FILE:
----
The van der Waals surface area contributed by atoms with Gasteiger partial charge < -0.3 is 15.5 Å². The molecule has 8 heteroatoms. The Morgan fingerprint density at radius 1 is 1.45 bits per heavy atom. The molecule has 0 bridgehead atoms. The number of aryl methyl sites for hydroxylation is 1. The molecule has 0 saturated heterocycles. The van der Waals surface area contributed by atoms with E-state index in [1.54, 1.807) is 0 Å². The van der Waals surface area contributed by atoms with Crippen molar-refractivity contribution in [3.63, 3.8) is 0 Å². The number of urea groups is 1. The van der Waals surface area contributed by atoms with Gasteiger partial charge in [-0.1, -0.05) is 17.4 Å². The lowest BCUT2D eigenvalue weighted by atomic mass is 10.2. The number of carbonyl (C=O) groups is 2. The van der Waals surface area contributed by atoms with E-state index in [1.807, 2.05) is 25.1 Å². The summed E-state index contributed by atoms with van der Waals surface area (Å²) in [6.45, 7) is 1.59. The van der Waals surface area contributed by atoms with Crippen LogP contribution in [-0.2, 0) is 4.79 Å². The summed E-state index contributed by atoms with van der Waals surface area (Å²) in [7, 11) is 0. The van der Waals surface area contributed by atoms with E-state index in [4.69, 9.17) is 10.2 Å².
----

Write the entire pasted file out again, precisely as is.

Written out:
The van der Waals surface area contributed by atoms with Gasteiger partial charge < -0.3 is 15.5 Å². The molecule has 8 heteroatoms. The Morgan fingerprint density at radius 1 is 1.45 bits per heavy atom. The molecule has 0 bridgehead atoms. The number of aryl methyl sites for hydroxylation is 1. The molecule has 0 saturated heterocycles. The van der Waals surface area contributed by atoms with E-state index in [1.54, 1.807) is 0 Å². The van der Waals surface area contributed by atoms with Crippen molar-refractivity contribution in [3.63, 3.8) is 0 Å². The number of urea groups is 1. The van der Waals surface area contributed by atoms with Gasteiger partial charge in [-0.1, -0.05) is 17.4 Å². The lowest BCUT2D eigenvalue weighted by atomic mass is 10.2. The number of carbonyl (C=O) groups is 2. The van der Waals surface area contributed by atoms with E-state index in [1.807, 2.05) is 25.1 Å². The summed E-state index contributed by atoms with van der Waals surface area (Å²) in [6.45, 7) is 1.59. The van der Waals surface area contributed by atoms with Crippen LogP contribution in [-0.2, 0) is 4.79 Å². The summed E-state index contributed by atoms with van der Waals surface area (Å²) in [7, 11) is 0. The van der Waals surface area contributed by atoms with E-state index in [4.69, 9.17) is 10.2 Å².